novo. Petitioner also objects to the Report because, in his view, it mischaracterizes his
constitutional claims or only addresses some of Petitioner’s claims [Doc. No. 11 at 2].
Finally, Petitioner asserts that Judge Jones misstates the procedural history of the case in
state court [Doc. No. 11 at 2]. After de novo review, Petitioner’s broad objections are
rejected because the Court agrees with the Report’s analysis.
IT IS THEREFORE ORDERED that Judge Jones’ Report and Recommendation
[Doc. No. 10] is ADOPTED in its entirety. There is no need for a hearing, and Petitioner’s
request for same is DENIED. This action is DISMISSED without prejudice to the filing
of a new action. Petitioner’s defective Motion for Leave to Proceed IFP [Doc. No. 5] is
DENIED. Petitioner’s motion for stay and abeyance [Doc. No. 1] is DENIED as moot. A
judgment shall be issued forthwith.
opinion cited pursuant to FED. R. APP. P. 32.1(a) and 10TH CIR. R. 32.1.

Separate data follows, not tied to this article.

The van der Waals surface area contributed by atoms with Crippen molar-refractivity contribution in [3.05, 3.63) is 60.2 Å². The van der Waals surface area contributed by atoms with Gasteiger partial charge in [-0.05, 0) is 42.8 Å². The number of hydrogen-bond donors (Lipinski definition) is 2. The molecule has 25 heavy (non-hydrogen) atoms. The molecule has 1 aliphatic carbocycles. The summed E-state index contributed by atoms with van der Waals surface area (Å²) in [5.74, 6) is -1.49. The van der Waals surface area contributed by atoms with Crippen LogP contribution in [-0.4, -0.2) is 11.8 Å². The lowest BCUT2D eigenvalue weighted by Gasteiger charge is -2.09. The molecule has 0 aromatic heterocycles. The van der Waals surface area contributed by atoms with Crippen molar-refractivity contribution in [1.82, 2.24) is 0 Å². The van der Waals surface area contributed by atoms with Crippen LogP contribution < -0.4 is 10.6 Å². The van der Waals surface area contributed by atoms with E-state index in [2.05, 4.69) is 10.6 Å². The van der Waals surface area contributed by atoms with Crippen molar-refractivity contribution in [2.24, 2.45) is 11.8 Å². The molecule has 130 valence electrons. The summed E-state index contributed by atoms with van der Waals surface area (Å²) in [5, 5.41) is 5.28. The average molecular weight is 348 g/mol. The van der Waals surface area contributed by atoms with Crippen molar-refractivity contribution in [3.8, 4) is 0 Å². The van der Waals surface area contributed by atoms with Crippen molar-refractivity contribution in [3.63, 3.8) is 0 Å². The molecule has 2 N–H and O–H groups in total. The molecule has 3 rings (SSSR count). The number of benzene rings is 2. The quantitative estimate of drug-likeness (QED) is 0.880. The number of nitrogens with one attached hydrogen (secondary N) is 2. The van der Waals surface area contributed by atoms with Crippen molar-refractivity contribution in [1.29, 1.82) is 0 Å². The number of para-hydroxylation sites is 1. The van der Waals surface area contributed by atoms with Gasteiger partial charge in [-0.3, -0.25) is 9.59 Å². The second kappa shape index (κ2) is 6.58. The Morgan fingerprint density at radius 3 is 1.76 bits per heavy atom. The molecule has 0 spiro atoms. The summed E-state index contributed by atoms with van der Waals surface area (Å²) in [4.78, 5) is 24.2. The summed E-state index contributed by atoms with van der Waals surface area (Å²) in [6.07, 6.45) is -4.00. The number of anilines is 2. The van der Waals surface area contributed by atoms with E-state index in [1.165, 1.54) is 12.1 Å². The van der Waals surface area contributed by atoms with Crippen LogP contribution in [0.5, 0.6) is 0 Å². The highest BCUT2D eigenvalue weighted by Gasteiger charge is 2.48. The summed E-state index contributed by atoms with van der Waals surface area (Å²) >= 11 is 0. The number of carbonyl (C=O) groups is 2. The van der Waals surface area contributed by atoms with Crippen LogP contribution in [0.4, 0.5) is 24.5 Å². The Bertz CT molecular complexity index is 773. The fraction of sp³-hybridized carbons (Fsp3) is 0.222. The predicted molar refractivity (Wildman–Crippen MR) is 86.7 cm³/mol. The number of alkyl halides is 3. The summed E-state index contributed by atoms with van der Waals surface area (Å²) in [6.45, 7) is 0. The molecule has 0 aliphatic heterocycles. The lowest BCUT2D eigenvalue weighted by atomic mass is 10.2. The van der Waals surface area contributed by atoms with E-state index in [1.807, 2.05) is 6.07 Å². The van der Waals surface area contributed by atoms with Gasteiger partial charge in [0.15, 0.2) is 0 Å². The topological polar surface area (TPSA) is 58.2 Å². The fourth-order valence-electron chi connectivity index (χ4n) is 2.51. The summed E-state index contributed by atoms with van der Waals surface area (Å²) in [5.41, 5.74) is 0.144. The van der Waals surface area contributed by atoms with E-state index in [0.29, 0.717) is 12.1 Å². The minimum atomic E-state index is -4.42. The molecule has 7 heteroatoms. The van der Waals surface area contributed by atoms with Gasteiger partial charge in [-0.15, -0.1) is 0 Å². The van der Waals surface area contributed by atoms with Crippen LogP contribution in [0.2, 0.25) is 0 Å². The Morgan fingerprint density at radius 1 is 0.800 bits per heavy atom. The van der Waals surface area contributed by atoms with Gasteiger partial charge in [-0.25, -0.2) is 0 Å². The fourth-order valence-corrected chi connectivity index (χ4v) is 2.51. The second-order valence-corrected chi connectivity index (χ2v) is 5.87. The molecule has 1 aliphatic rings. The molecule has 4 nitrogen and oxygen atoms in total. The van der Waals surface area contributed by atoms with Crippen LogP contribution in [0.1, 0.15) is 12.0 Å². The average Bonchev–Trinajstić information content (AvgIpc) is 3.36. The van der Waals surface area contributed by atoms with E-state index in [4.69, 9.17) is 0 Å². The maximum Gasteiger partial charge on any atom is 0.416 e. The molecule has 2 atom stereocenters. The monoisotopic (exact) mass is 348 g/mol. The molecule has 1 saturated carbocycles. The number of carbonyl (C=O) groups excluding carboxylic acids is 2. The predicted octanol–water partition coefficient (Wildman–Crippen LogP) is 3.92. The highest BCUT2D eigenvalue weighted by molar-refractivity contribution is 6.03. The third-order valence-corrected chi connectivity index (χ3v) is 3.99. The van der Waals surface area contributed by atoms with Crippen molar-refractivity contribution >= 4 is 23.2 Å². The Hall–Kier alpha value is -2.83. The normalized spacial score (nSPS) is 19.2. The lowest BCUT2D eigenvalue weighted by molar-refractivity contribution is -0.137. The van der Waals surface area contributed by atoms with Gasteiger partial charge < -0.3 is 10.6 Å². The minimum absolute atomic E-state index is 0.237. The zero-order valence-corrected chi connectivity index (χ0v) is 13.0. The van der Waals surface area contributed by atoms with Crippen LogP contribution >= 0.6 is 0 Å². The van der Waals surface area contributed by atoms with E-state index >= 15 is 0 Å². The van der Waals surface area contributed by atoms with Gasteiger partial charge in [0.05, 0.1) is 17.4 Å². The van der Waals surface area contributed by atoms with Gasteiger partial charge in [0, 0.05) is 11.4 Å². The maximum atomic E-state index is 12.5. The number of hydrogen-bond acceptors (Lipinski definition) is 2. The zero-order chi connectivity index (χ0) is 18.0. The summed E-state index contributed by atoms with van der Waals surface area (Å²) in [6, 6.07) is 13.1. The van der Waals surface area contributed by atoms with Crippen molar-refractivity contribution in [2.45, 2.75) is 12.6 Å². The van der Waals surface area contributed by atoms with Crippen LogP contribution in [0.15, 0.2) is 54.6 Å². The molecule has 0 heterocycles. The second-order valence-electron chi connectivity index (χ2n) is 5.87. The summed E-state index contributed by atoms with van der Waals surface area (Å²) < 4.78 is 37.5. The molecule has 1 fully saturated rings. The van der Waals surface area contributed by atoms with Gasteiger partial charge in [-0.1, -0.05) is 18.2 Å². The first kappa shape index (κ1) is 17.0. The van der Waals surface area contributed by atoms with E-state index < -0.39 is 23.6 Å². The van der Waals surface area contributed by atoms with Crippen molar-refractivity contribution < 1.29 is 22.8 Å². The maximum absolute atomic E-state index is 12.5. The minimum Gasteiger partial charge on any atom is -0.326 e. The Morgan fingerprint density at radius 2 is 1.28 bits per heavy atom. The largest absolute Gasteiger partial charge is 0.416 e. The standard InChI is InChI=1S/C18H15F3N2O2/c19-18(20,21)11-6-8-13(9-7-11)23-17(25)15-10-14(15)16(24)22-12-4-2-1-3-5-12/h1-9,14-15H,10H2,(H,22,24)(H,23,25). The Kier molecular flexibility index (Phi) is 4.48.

IT IS FURTHER ORDERED that pursuant to Rule 11(a) of the Rules Governing
Section 2254 Cases, the Court must issue or deny a certificate of appealability (“COA”)
when it enters a final order adverse to a petitioner. A COA may issue only upon “a
substantial showing of the denial of a constitutional right.” See 28 U.S.C. § 2253(c)(2).
“A petitioner satisfies this standard by demonstrating that jurists of reason could disagree
with the district court’s resolution of his constitutional claims or that jurists could conclude
the issues presented are adequate to deserve encouragement to proceed further.” Miller-El
v. Cockrell, 537 U.S. 322, 327 (2003); see Slack v. McDaniel, 529 U.S. 473, 484 (2000).
“When the district court denies a habeas petition on procedural grounds without reaching
the prisoner’s underlying constitutional claim, a COA should issue when the prisoner
shows, at least, that jurists of reason would find it debatable whether the petition states a
valid claim of the denial of a constitutional right and that jurists of reason would find it
debatable whether the district court was correct in its procedural ruling.” Slack, 529 U.S.
at 484. Upon consideration, the Court finds the requisite standard is not met in this case.
Therefore, a COA is DENIED.
IT IS SO ORDERED this 29th day of November 2017.